Besides, have you scanned social media in the wake of a racially-charged episode? I recommend you read the third chapter of the Book of James before you do. It reads, in part:
All kinds of animals, birds, reptiles and sea creatures are being tamed and have been tamed by mankind, but no human being can tame the tongue. It is a restless evil, full of deadly poison. With the tongue we praise our Lord and Father, and with it we curse human beings, who have been made in God's likeness. Out of the same mouth come praise and cursing. My brothers and sisters, this should not be. Can both fresh water and salt water flow from the same spring? My brothers and sisters, can a fig tree bear olives, or a grapevine bear figs? Neither can a salt spring produce fresh water. ~ James 3:7-12
Even after you've taken these wise words of Scripture to heart, the vitriol, stereotypes and cruelty of online discourse will leave you bereft of any hope that we could speak about race in any meaningful way. I'm persuaded that the words which leap from our computer keyboards onto the screen are a closer representation of our true selves than what we might say face to face, where some vestiges of decorum remain to govern our speech. If social media is a window into the heart of America when it comes to race, perhaps it's best that we not speak because, frankly and almost without exception, we aren't listening to each other. We're shouting at each other, and marinating in the sound of our own voices and those which validate our views.
So is fear really the greatest barrier to a truly meaningful national conversation about race? Certainly there's a significant segment of the population that avoids talking about race because it's a highly charged topic and they abhor conflict, but it doesn't appear to me that our problem is our unwillingness to talk about it. It's the quality of our conversation that's the problem.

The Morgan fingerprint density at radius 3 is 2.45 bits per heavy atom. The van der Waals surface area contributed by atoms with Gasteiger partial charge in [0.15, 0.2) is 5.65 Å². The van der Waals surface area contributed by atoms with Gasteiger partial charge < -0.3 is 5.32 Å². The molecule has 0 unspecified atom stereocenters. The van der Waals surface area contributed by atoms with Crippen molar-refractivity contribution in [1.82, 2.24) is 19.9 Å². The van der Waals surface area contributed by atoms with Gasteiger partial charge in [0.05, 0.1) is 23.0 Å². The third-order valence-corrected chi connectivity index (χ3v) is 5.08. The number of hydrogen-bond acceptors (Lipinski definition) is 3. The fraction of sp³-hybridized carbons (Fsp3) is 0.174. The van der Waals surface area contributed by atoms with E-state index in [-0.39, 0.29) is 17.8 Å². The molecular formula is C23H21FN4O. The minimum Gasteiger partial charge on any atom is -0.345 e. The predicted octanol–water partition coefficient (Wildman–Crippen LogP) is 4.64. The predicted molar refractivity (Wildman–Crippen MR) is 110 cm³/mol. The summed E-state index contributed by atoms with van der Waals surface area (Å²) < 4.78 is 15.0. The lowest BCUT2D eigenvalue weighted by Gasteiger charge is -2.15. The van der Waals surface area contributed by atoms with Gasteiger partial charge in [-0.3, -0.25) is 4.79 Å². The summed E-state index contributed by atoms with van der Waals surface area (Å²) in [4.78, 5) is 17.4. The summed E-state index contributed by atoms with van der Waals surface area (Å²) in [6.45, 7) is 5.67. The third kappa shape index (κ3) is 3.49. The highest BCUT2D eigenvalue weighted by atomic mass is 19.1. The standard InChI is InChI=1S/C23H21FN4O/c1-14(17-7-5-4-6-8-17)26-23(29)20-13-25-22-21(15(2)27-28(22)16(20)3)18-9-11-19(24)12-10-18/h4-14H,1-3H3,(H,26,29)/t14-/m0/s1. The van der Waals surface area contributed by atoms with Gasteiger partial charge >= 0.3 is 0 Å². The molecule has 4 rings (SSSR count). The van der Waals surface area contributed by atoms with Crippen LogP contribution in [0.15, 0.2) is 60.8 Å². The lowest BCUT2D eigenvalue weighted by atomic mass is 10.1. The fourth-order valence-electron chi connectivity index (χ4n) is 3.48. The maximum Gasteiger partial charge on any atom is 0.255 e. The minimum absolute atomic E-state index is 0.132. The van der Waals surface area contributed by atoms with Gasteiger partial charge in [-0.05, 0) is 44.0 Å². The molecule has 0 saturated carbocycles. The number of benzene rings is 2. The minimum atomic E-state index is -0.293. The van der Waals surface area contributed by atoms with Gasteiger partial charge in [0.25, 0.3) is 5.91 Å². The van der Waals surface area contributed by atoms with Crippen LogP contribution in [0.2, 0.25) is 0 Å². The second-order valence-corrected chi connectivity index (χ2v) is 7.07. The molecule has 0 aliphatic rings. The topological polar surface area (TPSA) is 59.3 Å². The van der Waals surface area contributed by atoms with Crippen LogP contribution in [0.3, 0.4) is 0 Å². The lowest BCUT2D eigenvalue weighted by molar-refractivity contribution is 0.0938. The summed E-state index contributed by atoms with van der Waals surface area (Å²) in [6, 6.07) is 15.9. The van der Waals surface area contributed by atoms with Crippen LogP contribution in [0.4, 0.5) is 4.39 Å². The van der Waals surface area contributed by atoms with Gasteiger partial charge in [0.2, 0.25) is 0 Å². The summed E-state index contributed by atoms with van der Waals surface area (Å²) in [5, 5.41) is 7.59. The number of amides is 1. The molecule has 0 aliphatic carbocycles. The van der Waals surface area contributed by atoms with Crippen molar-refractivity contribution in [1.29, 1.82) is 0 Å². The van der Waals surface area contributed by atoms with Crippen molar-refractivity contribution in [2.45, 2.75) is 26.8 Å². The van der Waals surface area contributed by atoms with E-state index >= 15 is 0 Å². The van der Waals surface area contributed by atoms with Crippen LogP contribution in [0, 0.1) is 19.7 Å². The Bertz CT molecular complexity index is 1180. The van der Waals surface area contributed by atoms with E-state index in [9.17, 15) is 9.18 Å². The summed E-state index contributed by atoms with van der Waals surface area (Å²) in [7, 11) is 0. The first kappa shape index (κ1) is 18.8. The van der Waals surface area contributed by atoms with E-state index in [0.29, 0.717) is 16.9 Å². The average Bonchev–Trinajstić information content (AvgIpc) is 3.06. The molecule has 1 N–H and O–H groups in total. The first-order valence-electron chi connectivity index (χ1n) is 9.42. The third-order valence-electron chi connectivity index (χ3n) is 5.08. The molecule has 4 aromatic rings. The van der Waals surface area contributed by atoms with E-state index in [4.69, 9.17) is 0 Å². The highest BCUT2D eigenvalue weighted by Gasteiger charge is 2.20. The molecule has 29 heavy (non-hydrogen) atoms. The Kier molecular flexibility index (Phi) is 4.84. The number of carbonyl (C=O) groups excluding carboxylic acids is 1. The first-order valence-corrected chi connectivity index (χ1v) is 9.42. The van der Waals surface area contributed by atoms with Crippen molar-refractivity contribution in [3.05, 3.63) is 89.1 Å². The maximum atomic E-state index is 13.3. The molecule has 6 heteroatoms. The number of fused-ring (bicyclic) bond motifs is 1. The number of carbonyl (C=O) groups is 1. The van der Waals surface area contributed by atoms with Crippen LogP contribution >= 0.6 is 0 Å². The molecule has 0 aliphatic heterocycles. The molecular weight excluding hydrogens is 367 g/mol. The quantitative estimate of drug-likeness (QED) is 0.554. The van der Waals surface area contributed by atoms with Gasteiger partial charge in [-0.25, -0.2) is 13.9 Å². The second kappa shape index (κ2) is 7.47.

If you read Attorney General Holder's words carefully, it's apparent right away why we can't have a constructive dialogue on race. We're not "comfortable enough with one another", nor are we "tolerant enough of each other", and no one with any degree of credibility with the general public is extending a hand "across the color line" to show us what that looks like. The hyper-partisanship of the political arena which first became apparent during the Clinton Administration, and has simply grown during the Bush and Obama years, has captured the race conversation and turned it into verbal warfare. In a world where power is the primary objective, the other side is the enemy, and winning requires the other side to lose, a conversation is practically impossible.
While watching the events in Baltimore unfold this week, my son lamented that there was no one out there with the gravitas and moral authority of the Rev. Dr. Martin Luther King to exert leadership and quell the unrest. My reply to him was that, even if there was, I doubt we'd listen to them. Even people who call themselves Christians are partaking in the war of words.
"With the tongue we praise our Lord and Father, and with it we curse human beings, who have been made in God's likeness." Blacks are thugs. Whites are bigots. No one is yielding.